Once Bitten Twice Shy (Jennifer Rardin, Jaz Parks #1)

3 out of 5 stars

Cut to the Chase:
Once Bitten Twice Shy is a standard format butt-kicking, waif-fu practicing, supernatural hunter woman urban fantasy novel. Given the strengths and weaknesses of this sub-genre as a whole, I think that this is probably one of the better examples of it. This is the first in a series, so I can’t comment on the quality (or lack of thereof) of the sequels, but I found this book to have a fairly well developed protagonist who was somewhat of a departure from the tired standard, a setting that was more imaginative than average, and a plot that was fairly coherent and didn’t suffer from a lot of progression through characters acting on willful stupidity. I wouldn’t say that this is the most inspired book I have ever read or anything, but for the genre it was fairly strong and a decent pick if you are in the mood for an uncomplicated urban fantasy.

Greater Detail:
Jaz Parks is an assassin specializing in killing supernatural creatures for the CIA. Following a traumatic event with her prior team, she is assigned to work for a legend at the agency, the ancient vampire Vayl. Their relationship is somewhat tempestuous, and things really begin to heat up when they are assigned to investigate and apprehend a Miami plastic surgeon who is involved with terrorists.

The plot isn’t really all that complicated, but it is nice that the characters mostly have a reason to be where they are and a reason for doing what they are doing that doesn’t rely on coincidence or other contrived plot devices. I wouldn’t recommend the protagonist and her boss as CIA employees of the year or anything, but they at least make a reasonable attempt to do their jobs and aren’t terrible at them. I tend to take these things for granted in other genres, but this seems to be a particular weakness in butt-kicking woman urban fantasy books, so this author deserves some praise for not failing here.

I’m not sure if the romantic undercurrent would be pleasing to some people, but I found it made me mostly uncomfortable. This stems from the fact that the protagonist is something of a female chauvinist pig, if that is actually a thing. I’ve read a lot of fantasy and sci-fi from the bad old days when the genre was very commonly offensively sexist towards women, and I was a bit surprised to see the opposite portrayed here. Every interaction the protagonist has is characterized by her lusty objectifying thoughts about the male characters. I was kind of startled to find myself reading a book and thinking “Geez, he’s just trying to do his job, stop treating him like a piece of meat.” or “He inadvertently touched your hand, quit reading all this sexy stuff into it.”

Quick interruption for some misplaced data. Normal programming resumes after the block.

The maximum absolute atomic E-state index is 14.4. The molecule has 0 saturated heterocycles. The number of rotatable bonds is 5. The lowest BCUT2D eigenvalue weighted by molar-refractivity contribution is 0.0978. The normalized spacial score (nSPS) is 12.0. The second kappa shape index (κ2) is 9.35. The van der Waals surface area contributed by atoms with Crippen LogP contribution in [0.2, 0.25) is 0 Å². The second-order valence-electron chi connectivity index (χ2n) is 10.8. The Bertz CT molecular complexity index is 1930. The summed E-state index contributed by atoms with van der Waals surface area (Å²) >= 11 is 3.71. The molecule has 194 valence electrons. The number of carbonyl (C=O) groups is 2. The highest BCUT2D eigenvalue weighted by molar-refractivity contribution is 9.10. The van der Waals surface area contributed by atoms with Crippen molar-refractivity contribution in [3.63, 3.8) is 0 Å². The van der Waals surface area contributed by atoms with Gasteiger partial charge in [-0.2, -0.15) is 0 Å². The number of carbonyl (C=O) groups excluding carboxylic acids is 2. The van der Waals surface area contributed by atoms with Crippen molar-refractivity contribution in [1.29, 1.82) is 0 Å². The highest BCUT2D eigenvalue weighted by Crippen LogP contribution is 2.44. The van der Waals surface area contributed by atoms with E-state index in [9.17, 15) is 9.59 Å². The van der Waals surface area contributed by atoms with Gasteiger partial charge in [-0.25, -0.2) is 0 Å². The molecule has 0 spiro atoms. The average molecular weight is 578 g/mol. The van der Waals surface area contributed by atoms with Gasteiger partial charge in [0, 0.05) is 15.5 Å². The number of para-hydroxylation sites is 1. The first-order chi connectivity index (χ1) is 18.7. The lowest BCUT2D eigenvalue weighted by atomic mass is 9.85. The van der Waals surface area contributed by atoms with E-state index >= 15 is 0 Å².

Despite the protagonist’s sexist tendencies, the characters are overall decent and the setting is fairly imaginative. There are a few stereotypes that aren’t going to hold much interest, but most of the characters diverge from the standard urban fantasy pablum enough to be engaging. The setting is mostly standard urban fantasy fare, and I wasn’t quite certain whether the existence of the supernatural was a closely guarded secret known only to a select few or general knowledge, but it seemed to work fairly well either way, as these mystical threats are actually being investigated and dealt with by a government agency.

Comparisons to Other Authors:
I wouldn’t say that this is the best urban fantasy that I have read, but it is probably a cut above the average. I would certainly recommend this over something like Lilith Saintcrow’s Night Shift or Lucy A Snyder’s Spellbent.

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Posted in Sci-Fi/Fantasy

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